This site was set up by Douglas Noel Adams (who was proud to have the initials DNA) and his friends (calling themselves "The Digital Village Ltd") as a real-life incarnation of a fictional book that was at the centre of a series of stories he wrote. (In various, often conflicting, forms).
That's right, h2g2 *is* the Hitch-Hiker's Guide to the Galaxy, not a discussion *about* the Hitch-Hiker's Guide to the Galaxy. It is intended as a "live, voluminous, self-organising, and individually responsive" (Douglas' words, on Welcome-DNA) guide to Life, the Universe, and Everything. Nothing more, nothing less. It has always been made clear that it is *not* intended as a Douglas Adams fan-site - it is far, far, more than that.
Building the site into a community has always been seen as, basically, a good thing - "If h2g2 were a peach - and we very much hope that it is - then the Guide is the stone at the middle and the Community is the fleshy bit. Or something like that..." That is to say, it's not supposed to be like the editing room of an encyclopedia - it's far, far, more than that, too.
The original site, h2g2.com, was run on software called Llama, then software called Ripley. However, when the original management realised they were going to run out of money, the BBC took over the site - including all current content, and all technology. Part of their motive for this was that they could generalise the technology used to run h2g2 to run other sites as well. Eventually, this generalisation required such a rewrite of the software that they needed a new name, and they settled on DNA - as a homage to Douglas, who had passed away shortly before.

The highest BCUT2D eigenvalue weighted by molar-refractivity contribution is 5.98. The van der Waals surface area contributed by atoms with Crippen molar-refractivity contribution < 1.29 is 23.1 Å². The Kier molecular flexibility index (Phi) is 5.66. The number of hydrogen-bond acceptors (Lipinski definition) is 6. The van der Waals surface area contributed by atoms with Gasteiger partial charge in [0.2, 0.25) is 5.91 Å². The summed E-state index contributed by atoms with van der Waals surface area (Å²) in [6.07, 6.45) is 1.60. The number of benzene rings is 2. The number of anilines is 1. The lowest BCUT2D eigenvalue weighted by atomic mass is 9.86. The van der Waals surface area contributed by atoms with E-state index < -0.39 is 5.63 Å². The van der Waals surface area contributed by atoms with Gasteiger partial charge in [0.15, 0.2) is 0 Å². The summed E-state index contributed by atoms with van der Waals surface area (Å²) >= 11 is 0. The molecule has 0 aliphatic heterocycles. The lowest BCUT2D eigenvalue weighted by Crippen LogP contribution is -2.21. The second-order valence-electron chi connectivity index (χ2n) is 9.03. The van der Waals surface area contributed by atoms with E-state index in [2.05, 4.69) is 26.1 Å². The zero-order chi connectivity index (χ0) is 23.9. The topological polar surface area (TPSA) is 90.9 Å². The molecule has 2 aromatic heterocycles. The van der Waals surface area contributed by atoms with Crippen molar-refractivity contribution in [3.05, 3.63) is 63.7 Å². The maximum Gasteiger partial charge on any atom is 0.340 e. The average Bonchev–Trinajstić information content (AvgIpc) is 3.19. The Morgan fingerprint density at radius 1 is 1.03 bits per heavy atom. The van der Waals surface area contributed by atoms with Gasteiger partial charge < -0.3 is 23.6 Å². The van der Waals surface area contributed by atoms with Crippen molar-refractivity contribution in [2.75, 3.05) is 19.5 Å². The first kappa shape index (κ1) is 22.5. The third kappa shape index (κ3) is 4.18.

So, am I going to have an opinion or am I just going to give you all a history lesson? [Well, both...] Personally, I see nothing wrong with people using the site for random chat - they are helping to build a community, and a network of information and helpfulness, or just plain friendliness. The site has evolved a lot over time, and individual users' usage also varies over time. I share the concerns of those who feel the central Guide (the stone of the peach) is becoming too small a proportion of the whole, but maybe we just need better ways of tapping the knowledge of the Community. I also share the interest of those who would like to talk more about the ouevre of a certain writer named Douglas Adams, but it should be remembered that this is no more or less important to the guide than, well, a game of Mornington Crescent.
To sum up, here's another quote from Douglas: "And when you write in something as simple as 'The coffee here is lousy!' the Guide will know exactly what to do with that information and where to put it. And if you see, a few seconds later, a note which says 'Yes, but the cheesecake is good' it might be worth looking round the other tables to see who you've just made contact with."